The easiest MacBook upgrade in history

Summary:After research and geek talk with a fellow geek, I removed the hard drive from my MacBook 13" and put her older hard drive into the MacBook 13". Then I powered up the 13" and hoped for the best.

In July 2011 I wrote about how the 11-inch MacBook Air was the best laptop I have ever owned. Surprisingly, that's still the case.

When I picked up the 11-inch, I put my 13" first generation aluminum MacBook aside and began using the 11-inch as my daily powerhouse. Well, my wife was still using my old white MacBook, and seeing my 13" MacBook sitting idle has been a thorn in my side since July.

Last week I was determined to remove that thorn so I started researching options for how I could give my wife a new-ish MacBook to use daily. The challenge was that I was determined to go through all of the data on the existing drive in my MacBook 13", back it up or delete it, and then give her a fresh install. The main thing she uses is the web browser, and also iPhoto, since we use her machine as the main photo machine for the house.

So, here were the options I had outlined as of last week:

  • Back up the 13" MacBook drive and blank it, reinstall Snow Leopard, upgrade to Lion, and move her iPhoto library over
  • Buy a new MacBook drive, take the old one out and put it into an external enclosure

As I was contemplating my options it occurred to me that perhaps I could get away with just swapping hard drives. Since she was happy with her older MacBook, including all of the software on it, if I could just swap the drives, maybe that would solve the problem. Of course, I would still have to go through my older hard drive at some point, but at least she would have the better MacBook to use daily.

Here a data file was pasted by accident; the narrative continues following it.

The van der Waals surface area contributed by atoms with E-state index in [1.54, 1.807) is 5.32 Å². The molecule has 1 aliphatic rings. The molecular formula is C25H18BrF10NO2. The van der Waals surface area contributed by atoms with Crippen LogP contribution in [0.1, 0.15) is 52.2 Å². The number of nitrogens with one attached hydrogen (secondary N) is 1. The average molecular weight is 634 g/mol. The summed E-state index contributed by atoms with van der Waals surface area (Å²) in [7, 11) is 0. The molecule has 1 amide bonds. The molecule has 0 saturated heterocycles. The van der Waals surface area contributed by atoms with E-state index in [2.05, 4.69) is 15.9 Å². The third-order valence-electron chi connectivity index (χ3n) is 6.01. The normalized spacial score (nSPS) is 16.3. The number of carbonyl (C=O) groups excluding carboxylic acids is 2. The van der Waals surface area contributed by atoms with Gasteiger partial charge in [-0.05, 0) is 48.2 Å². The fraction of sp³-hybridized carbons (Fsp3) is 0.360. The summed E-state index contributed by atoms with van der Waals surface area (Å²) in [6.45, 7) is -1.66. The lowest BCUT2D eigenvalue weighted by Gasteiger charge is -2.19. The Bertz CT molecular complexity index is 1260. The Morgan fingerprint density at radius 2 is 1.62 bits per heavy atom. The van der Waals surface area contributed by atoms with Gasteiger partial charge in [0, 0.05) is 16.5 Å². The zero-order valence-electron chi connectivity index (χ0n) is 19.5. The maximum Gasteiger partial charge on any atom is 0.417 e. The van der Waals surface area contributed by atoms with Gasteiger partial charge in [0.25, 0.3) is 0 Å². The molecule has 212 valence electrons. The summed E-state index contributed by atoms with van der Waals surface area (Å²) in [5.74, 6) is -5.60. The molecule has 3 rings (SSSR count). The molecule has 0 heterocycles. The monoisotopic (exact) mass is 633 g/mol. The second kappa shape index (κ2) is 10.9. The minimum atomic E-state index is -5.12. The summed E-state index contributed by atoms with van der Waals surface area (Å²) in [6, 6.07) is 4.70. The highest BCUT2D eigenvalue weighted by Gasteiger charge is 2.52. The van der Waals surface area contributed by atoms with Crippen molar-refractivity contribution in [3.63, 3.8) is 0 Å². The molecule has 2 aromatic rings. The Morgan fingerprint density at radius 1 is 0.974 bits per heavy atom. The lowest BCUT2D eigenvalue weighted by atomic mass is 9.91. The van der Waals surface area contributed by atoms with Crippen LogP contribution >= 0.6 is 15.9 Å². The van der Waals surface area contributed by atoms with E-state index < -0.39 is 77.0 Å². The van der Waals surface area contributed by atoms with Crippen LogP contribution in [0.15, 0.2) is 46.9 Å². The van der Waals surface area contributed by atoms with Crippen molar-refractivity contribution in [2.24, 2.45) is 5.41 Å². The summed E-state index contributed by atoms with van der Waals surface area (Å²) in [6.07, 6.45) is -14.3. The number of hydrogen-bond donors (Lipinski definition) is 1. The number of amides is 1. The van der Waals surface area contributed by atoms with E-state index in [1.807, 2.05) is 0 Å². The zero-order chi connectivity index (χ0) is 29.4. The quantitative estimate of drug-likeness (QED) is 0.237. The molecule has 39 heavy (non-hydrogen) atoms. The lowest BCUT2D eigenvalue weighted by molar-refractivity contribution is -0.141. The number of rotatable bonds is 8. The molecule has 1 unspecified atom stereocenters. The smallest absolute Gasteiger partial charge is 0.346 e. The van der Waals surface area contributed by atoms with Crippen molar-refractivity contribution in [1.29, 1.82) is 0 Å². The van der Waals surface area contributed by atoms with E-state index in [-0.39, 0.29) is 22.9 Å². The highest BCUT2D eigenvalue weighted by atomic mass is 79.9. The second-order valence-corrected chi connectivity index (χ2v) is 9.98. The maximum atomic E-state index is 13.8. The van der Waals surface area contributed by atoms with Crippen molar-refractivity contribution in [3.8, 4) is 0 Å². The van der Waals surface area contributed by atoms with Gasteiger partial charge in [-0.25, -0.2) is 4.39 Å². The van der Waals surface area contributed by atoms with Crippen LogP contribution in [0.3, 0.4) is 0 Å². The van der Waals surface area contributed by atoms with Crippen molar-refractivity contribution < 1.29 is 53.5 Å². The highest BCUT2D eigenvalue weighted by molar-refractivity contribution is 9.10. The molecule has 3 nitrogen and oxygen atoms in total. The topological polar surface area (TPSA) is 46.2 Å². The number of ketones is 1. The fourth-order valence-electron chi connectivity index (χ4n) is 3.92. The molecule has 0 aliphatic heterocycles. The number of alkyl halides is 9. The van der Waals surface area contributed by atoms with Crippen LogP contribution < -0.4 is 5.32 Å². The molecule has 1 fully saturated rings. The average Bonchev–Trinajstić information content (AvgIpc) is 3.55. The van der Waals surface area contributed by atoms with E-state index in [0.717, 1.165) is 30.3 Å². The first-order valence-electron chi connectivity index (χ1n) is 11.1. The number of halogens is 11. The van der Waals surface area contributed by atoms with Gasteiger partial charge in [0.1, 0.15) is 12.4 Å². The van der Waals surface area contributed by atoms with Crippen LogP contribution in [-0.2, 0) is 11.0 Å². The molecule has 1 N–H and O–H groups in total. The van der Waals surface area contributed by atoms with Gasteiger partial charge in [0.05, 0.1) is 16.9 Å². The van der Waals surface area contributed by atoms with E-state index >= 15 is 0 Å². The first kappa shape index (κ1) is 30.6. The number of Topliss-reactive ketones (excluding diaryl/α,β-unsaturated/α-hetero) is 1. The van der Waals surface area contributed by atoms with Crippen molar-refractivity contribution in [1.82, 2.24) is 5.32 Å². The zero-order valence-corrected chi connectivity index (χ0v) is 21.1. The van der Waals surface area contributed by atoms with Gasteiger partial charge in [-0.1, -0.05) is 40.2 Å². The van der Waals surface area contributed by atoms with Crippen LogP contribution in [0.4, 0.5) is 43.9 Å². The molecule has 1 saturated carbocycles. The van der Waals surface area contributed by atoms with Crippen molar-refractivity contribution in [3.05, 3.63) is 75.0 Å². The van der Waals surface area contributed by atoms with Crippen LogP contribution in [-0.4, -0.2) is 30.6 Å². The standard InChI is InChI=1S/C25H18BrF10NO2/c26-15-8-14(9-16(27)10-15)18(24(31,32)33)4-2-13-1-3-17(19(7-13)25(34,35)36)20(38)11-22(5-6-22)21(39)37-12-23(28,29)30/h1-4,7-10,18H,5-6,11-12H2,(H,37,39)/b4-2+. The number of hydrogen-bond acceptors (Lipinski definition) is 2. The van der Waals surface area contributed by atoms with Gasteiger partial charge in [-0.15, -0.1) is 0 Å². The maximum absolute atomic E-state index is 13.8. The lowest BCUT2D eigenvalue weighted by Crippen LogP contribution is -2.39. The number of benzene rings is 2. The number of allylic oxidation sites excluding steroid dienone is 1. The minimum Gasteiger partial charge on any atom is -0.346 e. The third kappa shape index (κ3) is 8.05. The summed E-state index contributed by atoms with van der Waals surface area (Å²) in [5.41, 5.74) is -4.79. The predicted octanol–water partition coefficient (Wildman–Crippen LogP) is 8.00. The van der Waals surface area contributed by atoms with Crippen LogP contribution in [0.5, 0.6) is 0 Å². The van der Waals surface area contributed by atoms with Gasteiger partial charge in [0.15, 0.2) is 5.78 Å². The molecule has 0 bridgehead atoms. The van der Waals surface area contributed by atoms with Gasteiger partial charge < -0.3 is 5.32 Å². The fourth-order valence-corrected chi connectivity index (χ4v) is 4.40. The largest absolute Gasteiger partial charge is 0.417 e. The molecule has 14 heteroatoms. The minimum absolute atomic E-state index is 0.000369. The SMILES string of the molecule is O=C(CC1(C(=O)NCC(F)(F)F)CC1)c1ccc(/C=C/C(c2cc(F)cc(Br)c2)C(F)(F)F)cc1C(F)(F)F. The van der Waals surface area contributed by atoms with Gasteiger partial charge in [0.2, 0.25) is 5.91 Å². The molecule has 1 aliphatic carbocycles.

So, I did what any other geek would do … I called another geek. :-) My Friend, Rob Bonner, was kind enough to brain storm with me, and after concluding that the aluminum MacBook was the first generation one, and the new chipset for the MacBook didn't come out until February 2011, in all likelihood I should be able to swap drives, with no ill effect.

With the above in mind, I tried to back up her old hard drive with Time Machine. Unfortunately it was going to take too long so I backed up just iPhoto to an external drive. Then I went about removing her hard drive. It had been a while since I removed a hard drive from a white MacBook so I googled Youtube and watched the video below:

Then I removed the hard drive from my MacBook 13" and put her older hard drive into the MacBook 13". Then I powered up the 13" and hoped for the best.

I was greeted with a white screen, which is normally not a good thing, so I resisted the urge to react and waited. About three minutes later I saw the happy Mac. It was the slowest boot in history but it eventually came up and asked for her password. The slow boot continued but then eventually it came up as if it was her old white MacBook--success!

What's funny about this upgrade is that I used to be able to do things like this in PCs long ago, when I built them. Nowadays you can't even begin a process like this since so much changes from one motherboard to another.

Since the upgrade I haven't experienced any issues. I did force a System Update, just in case, but nothing out of the ordinary has occurred. If only all hardware upgrades were this easy. Of course, if the chipset had changed, all bets would be off, though I'd like to try that at some point, too, to see if maybe System Update just catches the changes? Anyone want to give it a shot? ;-)

Next up is turning the white MacBook into a media server. With AppleTV and AirPlay, this should be pretty seamless, too.

Topics: Laptops, Apple, Hardware, Mobility

About

With more than fifteen years of mobile, Internet and wireless experience, Joel specializes in taking existing brands, technologies and services into the mobile and wireless space. Joel is currently the Vice President of Strategy Integration for Mobiquity, an enterprise-class mobile solutions provider. Prior to Mobiquity, Evans was Managin... Full Bio

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